Quantum leap for floating wind and hydrogen


World’s largest floating wind and green hydrogen project launched.

Recent announcement of Aquaterra’s one gigawatt floating offshore wind and hydrogen scheme of shows just how quickly the floating wind and hydrogen is moving.

Hymed represents significant step forward for Italy and for both the floating wind and hydrogen sectors I’m watching with interest to see how supply chain tectonics come into play.

It demonstrates the quantum leap forwards of a sector I’m regularly sharing with the community. Particularly noteworthy is Project Dylan a floating wind and hydrogen project off South Wales:

It’s a global trend and the situation in both Brazil and more recently so called wind and hydrogen intelligence, putting this out as news  -although I shared it with the community months ago.

Ceara, with whose stakeholders I’ve been engaging for months, offers an eyewatering potential of over 700 gigawatts of floating offshore wind and Canada an even more astonishing opportunity

This is not to say these projects will be built, of course but it does show that with the cost of floating wind, and indeed hydrogen, likely to fall in coming years.

Major developers are looking with great seriousness. These locations are particularly relevant to the UK given the United States  declaring an ‘earthshot’ for the sector:

Here in South Africa, I’ve been engaging all week with stakeholders in the Cape Town region as they seek to exploit their own natural resources:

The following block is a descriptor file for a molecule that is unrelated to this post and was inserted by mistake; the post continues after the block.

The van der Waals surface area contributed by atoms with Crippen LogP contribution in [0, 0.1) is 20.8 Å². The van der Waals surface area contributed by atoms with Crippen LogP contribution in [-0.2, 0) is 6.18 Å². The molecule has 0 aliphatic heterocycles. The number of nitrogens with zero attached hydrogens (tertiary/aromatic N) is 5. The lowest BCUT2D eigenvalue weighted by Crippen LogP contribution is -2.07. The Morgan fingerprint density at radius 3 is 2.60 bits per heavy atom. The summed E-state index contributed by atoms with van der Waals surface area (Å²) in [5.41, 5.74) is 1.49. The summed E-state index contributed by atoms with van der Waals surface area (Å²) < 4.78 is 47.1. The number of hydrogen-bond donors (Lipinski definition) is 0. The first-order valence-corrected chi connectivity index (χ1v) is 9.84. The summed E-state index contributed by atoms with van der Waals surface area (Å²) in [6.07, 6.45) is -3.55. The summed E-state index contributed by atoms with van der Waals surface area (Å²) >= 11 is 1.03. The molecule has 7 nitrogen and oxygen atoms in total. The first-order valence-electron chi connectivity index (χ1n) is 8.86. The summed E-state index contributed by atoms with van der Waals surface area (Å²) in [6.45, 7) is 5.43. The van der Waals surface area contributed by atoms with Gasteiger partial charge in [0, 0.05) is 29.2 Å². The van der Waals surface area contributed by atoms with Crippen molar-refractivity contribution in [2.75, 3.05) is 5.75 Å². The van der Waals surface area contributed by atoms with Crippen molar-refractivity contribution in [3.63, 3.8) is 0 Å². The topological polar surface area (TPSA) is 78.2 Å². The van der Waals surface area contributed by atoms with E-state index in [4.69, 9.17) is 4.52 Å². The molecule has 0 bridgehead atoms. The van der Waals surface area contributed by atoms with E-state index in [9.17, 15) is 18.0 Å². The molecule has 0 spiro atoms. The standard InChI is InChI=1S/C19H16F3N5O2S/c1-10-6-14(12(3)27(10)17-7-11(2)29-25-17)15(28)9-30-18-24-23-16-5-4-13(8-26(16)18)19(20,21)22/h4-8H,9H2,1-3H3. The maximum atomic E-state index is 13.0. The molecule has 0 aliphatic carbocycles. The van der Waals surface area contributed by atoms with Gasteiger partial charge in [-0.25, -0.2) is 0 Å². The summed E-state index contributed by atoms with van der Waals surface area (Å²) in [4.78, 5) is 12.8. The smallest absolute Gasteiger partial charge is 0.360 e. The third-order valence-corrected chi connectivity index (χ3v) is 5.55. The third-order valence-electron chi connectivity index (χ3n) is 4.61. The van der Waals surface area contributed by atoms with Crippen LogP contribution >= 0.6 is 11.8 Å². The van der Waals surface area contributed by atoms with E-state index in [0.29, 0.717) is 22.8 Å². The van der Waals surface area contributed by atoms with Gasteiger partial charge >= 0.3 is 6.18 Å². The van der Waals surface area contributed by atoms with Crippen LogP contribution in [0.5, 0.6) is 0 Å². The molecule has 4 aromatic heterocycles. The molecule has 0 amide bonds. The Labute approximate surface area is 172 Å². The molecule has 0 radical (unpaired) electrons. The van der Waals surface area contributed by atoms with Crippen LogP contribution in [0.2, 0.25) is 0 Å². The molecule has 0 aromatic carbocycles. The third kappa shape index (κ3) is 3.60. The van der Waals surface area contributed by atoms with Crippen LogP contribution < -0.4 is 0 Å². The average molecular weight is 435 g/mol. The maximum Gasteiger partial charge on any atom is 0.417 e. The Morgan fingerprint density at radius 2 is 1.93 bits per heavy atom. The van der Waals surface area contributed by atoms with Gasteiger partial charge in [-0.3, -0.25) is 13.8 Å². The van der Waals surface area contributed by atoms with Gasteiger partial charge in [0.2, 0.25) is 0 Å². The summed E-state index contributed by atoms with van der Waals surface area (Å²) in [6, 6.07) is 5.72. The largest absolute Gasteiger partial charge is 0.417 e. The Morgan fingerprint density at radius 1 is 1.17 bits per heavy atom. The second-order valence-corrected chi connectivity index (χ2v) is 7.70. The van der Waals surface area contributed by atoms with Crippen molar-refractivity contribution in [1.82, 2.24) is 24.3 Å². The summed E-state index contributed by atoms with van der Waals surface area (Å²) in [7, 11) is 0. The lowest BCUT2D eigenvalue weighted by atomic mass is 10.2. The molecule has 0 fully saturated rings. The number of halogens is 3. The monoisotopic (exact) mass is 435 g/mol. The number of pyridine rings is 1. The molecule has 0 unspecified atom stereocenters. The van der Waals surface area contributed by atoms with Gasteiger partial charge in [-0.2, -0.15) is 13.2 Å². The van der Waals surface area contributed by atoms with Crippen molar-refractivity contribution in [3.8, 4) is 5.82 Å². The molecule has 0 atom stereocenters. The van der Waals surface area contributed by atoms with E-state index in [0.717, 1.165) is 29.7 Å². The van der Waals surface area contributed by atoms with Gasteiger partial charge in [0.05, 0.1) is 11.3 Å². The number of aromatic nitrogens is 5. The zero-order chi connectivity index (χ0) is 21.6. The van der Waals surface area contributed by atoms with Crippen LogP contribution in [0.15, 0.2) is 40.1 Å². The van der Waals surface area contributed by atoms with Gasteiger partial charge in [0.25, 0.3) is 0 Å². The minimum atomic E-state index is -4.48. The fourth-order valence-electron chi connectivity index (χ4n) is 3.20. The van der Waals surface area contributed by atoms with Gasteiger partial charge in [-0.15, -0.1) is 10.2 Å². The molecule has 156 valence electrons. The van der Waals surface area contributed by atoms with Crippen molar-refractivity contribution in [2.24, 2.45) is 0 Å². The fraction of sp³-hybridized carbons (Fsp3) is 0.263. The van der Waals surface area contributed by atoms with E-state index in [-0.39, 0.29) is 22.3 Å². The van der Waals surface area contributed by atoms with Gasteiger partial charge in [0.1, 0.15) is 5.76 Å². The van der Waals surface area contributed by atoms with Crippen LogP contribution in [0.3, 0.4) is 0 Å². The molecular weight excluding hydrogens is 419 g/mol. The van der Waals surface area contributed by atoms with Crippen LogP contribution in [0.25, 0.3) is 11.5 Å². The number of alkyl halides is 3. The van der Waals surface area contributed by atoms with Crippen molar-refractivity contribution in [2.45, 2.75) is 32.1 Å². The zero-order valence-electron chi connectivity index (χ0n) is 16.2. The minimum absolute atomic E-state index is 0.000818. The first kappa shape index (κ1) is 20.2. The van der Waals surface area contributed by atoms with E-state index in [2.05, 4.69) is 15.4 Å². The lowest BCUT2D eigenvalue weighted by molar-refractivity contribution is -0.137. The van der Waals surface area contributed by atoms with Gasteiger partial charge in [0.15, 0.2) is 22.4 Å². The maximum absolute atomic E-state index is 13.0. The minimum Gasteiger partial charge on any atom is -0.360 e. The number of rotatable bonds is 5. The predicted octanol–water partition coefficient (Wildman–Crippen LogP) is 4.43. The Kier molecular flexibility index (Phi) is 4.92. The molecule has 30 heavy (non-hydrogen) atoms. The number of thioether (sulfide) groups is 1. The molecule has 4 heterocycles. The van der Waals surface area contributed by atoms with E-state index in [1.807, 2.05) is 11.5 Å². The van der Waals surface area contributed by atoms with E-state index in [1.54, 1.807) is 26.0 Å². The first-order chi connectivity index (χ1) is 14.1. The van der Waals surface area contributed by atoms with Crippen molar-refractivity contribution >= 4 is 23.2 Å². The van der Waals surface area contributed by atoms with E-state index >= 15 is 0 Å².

The ground-breaking 15 gigawatts Scotland proposal as recently as January of this year, talking to senior members of the Scottish floating wind establishment in Manchester describing it as ‘three years of delay, followed by a big dump.’

Several taxpayer funded organisations are behind the UK which is the sector lead for floating offshore wind and obviously if countries such as Brazil at dwarfing our own figures, it raises the future of them as to whether they will continue to be world leaders.

They include centres such as the satellite opened in  Aberdeen, the offshore renewable catapult and indeed other organisations who are leading with the UK operational fleets and we’ll see whether the there is a role for them as the sector gains a quantum leap forward and as demonstrated by the figures I’ve shared in this piece.

So, coming up is Brazil, Philippines, Australia, possibly Canada, South Africa, the USA – and now Italy.

Floating wind is set for a ramp up of dramatic proportions.

Project Dylan does offer the UK continued world leadership and, can perhaps inform some of the global players now entering a vibrant market place

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